Writing goals, not holes

writing goals 2014It’s that time of year again when people start making resolutions and worry about sticking to them, but as far as I’m concerned, this is not healthy. Yes, it’s great to set yourself up for the year ahead with some ambitious dreaming – after all, without goals and deadlines it would be difficult to maintain regular, quality output – but not when said goals are to the detriment of your sanity or your confidence.

New Year’s resolutions are usually broken in a very short space of time because they are typically unrealistic and add too much pressure. They’re also usually fuelled by negativity – don’t do this or stop that or reduce something or other. They encourage you to look for flaws and pick holes in the baby steps you’re making towards progress.

Whether it be your waistline, the amount of time spent in front of the TV or your writing time that’s in focus, resolutions tend to add a negative feel to whatever it is you’re trying to achieve. And who can work well under those conditions? I certainly can’t.

But that doesn’t mean we should float into 2014 with a devil-may-care attitude because that won’t get us anywhere. It’s our life, dreams, ambitions, careers – we have to care. But what we don’t need to do is set ourselves up for immediate failure. Instead, I suggest we first take a look at what we’ve achieved over the past year, identify where improvements need to be made and also pinpoint areas that are going well that need to be stretched/challenged even further.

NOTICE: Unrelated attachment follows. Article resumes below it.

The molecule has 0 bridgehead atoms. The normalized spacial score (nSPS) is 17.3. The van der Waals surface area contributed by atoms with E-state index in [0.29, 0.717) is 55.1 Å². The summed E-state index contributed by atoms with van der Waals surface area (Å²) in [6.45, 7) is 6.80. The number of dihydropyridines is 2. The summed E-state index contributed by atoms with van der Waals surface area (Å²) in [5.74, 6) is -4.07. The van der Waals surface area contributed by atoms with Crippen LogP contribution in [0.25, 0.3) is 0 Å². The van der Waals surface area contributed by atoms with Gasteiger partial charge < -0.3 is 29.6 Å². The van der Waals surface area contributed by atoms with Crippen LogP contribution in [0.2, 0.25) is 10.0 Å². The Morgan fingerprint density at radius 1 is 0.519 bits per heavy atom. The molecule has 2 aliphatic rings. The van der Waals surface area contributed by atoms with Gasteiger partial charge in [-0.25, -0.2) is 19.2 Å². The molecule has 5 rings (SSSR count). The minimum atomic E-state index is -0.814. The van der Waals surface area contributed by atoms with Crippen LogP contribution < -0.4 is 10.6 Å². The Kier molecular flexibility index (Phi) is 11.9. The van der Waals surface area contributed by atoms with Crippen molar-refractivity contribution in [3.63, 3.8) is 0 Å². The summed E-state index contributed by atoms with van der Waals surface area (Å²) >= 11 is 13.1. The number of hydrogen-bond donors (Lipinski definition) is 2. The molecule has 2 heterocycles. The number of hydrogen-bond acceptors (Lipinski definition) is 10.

beautiful writingMy blog has been quiet for the last few weeks and that’s because I’ve been doing just that; assessing, evaluating and planning. I’ve eased myself into the new year and taken a step back to see exactly what I did well in 2013 and what I would like to improve upon. As a result, I’m raring to go and even though I was working and writing throughout the festive season, I feel refreshed and invigorated.

So what are my writing goals this year?

Securing a publishing deal is a given. I will continue to write novels and try to get them published until it eventually happens. And then I shall continue to write novels and try to secure a deal for them. And repeat. So the following 2014 writing goals are a sideline/addition to the novel writing and submission process.

  1. To expand the reach of my short stories with publication outside of UK & Ireland (I have researched a list of eligible journals and competitions, and recorded the deadlines & start dates in my diary)
  2. To build up a short story collection (the above goal will have an immediate, positive influence)
  3. To overcome the fear of performance (we all hate the sound of our own voice & reading my work in public makes me want to gibber in a corner. So I’m working on performance to music with my singer/songwriter husband – now we just need to get it out there!)

Three achievable and measurable goals that can run alongside the novel writing without detriment. Easy to monitor with opportunity for expansion; no room for picking holes, thank you very much.

What about you? What are your writing goals for 2014? 

apostrophe-man

Advertisements

12 thoughts on “Writing goals, not holes